at, batch, atq, atrm - queue, examine or delete jobs for later execution
at [-V] [-q queue] [-f file] [-mldv] timespec...
at [-V] [-q queue] [-f file] [-mkdv] [-t time]
at -c job [job...]
atq [-V] [-q queue]
atrm [-V] job [job...]
at and batch read commands from standard input or a specified file which are to be exe-
cuted at a later time, using /bin/sh.
at executes commands at a specified time.
atq lists the user's pending jobs, unless the user is the superuser; in that case,
everybody's jobs are listed. The format of the output lines (one for each job)
is: Job number, date, hour, queue, and username.
atrm deletes jobs, identified by their job number.
batch executes commands when system load levels permit; in other words, when the load
average drops below 1.5, or the value specified in the invocation of atd.
At allows fairly complex time specifications, extending the POSIX.2 standard. It accepts
times of the form HH:MM to run a job at a specific time of day. (If that time is already
past, the next day is assumed.) You may also specify midnight, noon, or teatime (4pm) and
you can have a time-of-day suffixed with AM or PM for running in the morning or the
evening. You can also say what day the job will be run, by giving a date in the form
month-name day with an optional year, or giving a date of the form MMDD[CC]YY,
MM/DD/[CC]YY, DD.MM.[CC]YY or [CC]YY-MM-DD. The specification of a date must follow the
specification of the time of day. You can also give times like now + count time-units,
where the time-units can be minutes, hours, days, or weeks and you can tell at to run the
job today by suffixing the time with today and to run the job tomorrow by suffixing the
time with tomorrow.
For example, to run a job at 4pm three days from now, you would do at 4pm + 3 days, to run
a job at 10:00am on July 31, you would do at 10am Jul 31 and to run a job at 1am tomorrow,
you would do at 1am tomorrow.
The exact definition of the time specification can be found in /usr/share/doc/at/timespec.
For both at and batch, commands are read from standard input or the file specified with
the -f option and executed. The working directory, the environment (except for the vari-
ables BASH_VERSINFO, DISPLAY, EUID, GROUPS, SHELLOPTS, TERM, UID, and _) and the umask are
retained from the time of invocation.
As at is currently implemented as a setuid program, other environment variables (e.g.
LD_LIBRARY_PATH or LD_PRELOAD) are also not exported. This may change in the future. As
a workaround, set these variables explicitly in your job.
An at - or batch - command invoked from a su(1) shell will retain the current userid. The
user will be mailed standard error and standard output from his commands, if any. Mail
will be sent using the command /usr/sbin/sendmail. If at is executed from a su(1) shell,
the owner of the login shell will receive the mail.
The superuser may use these commands in any case. For other users, permission to use at
is determined by the files /etc/at.allow and /etc/at.deny.
If the file /etc/at.allow exists, only usernames mentioned in it are allowed to use at.
If /etc/at.allow does not exist, /etc/at.deny is checked, every username not mentioned in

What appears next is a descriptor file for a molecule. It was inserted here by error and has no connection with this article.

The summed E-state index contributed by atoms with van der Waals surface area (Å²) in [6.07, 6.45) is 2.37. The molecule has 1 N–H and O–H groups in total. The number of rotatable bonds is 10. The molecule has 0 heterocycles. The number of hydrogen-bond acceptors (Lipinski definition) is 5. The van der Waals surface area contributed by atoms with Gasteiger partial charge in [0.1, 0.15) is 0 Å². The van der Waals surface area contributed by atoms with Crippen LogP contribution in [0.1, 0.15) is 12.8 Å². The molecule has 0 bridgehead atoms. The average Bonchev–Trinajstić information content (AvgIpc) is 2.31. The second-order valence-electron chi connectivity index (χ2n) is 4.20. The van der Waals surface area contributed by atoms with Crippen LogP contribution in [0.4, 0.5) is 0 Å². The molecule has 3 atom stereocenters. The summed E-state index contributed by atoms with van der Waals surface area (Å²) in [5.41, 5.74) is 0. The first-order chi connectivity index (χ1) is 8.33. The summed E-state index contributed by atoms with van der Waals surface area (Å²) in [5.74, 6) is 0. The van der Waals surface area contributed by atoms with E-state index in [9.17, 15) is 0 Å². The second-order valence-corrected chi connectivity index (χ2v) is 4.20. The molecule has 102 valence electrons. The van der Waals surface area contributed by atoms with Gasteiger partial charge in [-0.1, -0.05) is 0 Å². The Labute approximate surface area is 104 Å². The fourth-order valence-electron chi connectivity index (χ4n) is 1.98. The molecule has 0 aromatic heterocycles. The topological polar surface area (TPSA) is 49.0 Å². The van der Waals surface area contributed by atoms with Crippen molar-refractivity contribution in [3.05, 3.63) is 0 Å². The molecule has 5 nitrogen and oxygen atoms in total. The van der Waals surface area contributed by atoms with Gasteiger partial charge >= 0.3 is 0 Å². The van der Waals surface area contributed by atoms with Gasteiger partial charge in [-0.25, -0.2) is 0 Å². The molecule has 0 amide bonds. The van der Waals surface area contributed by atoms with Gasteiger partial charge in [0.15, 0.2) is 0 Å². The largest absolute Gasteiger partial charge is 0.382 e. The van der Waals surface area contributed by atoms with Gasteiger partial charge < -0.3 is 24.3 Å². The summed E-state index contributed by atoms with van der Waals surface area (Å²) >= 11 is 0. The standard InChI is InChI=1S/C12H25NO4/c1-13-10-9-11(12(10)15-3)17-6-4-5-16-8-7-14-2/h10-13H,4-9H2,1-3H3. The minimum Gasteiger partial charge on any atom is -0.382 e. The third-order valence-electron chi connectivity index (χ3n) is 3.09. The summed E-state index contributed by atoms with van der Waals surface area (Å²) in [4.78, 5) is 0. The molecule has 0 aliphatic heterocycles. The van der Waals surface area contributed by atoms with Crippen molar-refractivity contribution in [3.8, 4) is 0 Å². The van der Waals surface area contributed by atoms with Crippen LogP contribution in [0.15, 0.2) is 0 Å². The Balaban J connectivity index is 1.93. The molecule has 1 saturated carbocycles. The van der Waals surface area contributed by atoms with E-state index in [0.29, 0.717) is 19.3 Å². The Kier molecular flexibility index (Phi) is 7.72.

it is then allowed to use at.
If neither exists, only the superuser is allowed use of at.
An empty /etc/at.deny means that every user is allowed use these commands, this is the
-V prints the version number to standard error and exit successfully.
uses the specified queue. A queue designation consists of a single letter; valid
queue designations range from a to z. and A to Z. The a queue is the default for
at and the b queue for batch. Queues with higher letters run with increased nice-
ness. The special queue "=" is reserved for jobs which are currently running.
If a job is submitted to a queue designated with an uppercase letter, the job is treated
as if it were submitted to batch at the time of the job. Once the time is reached, the
batch processing rules with respect to load average apply. If atq is given a specific
queue, it will only show jobs pending in that queue.
-m Send mail to the user when the job has completed even if there was no output.
-f file Reads the job from file rather than standard input.
-t time run the job at time, given in the format [[CC]YY]MMDDhhmm[.ss]
-l Is an alias for atq.
-d Is an alias for atrm.
-b is an alias for batch.
-v Shows the time the job will be executed before reading the job.
Times displayed will be in the format "Thu Feb 20 14:50:00 1997".
-c cats the jobs listed on the command line to standard output.
cron(1), nice(1), sh(1), umask(2), atd(8).
The correct operation of batch for Linux depends on the presence of a proc- type directory
mounted on /proc.
If the file /var/run/utmp is not available or corrupted, or if the user is not logged on
at the time at is invoked, the mail is sent to the userid found in the environment vari-
able LOGNAME. If that is undefined or empty, the current userid is assumed.
At and batch as presently implemented are not suitable when users are competing for
resources. If this is the case for your site, you might want to consider another batch
system, such as nqs.
At was mostly written by Thomas Koenig, firstname.lastname@example.org.